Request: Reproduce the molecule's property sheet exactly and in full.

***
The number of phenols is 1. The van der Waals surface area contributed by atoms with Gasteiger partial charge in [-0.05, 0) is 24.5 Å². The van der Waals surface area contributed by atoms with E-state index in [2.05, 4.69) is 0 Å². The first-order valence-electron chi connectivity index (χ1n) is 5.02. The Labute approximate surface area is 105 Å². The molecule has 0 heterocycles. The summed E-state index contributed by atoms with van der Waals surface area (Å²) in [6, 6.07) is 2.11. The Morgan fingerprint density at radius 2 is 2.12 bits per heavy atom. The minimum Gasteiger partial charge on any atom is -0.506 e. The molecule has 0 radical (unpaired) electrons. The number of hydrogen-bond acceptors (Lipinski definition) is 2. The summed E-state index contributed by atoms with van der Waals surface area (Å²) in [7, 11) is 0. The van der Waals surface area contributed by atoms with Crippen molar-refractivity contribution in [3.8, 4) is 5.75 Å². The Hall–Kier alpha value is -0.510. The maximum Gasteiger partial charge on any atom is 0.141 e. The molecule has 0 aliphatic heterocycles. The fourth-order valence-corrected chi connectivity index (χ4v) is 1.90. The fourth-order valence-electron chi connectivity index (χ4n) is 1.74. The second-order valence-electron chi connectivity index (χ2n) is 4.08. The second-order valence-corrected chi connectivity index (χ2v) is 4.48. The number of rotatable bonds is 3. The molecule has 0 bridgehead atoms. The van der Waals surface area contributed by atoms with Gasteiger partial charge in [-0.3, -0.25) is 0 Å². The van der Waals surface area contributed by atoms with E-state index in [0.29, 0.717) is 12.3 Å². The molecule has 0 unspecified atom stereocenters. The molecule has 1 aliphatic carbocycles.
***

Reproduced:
The number of phenols is 1. The van der Waals surface area contributed by atoms with Gasteiger partial charge in [-0.05, 0) is 24.5 Å². The van der Waals surface area contributed by atoms with E-state index in [2.05, 4.69) is 0 Å². The first-order valence-electron chi connectivity index (χ1n) is 5.02. The Labute approximate surface area is 105 Å². The molecule has 0 heterocycles. The summed E-state index contributed by atoms with van der Waals surface area (Å²) in [6, 6.07) is 2.11. The Morgan fingerprint density at radius 2 is 2.12 bits per heavy atom. The minimum Gasteiger partial charge on any atom is -0.506 e. The molecule has 0 radical (unpaired) electrons. The number of hydrogen-bond acceptors (Lipinski definition) is 2. The summed E-state index contributed by atoms with van der Waals surface area (Å²) in [7, 11) is 0. The van der Waals surface area contributed by atoms with Crippen molar-refractivity contribution in [3.8, 4) is 5.75 Å². The Hall–Kier alpha value is -0.510. The maximum Gasteiger partial charge on any atom is 0.141 e. The molecule has 0 aliphatic heterocycles. The fourth-order valence-corrected chi connectivity index (χ4v) is 1.90. The fourth-order valence-electron chi connectivity index (χ4n) is 1.74. The second-order valence-electron chi connectivity index (χ2n) is 4.08. The second-order valence-corrected chi connectivity index (χ2v) is 4.48. The number of rotatable bonds is 3. The molecule has 0 bridgehead atoms. The van der Waals surface area contributed by atoms with Gasteiger partial charge in [-0.3, -0.25) is 0 Å². The van der Waals surface area contributed by atoms with E-state index in [0.29, 0.717) is 12.3 Å². The molecule has 0 unspecified atom stereocenters. The molecule has 1 aliphatic carbocycles.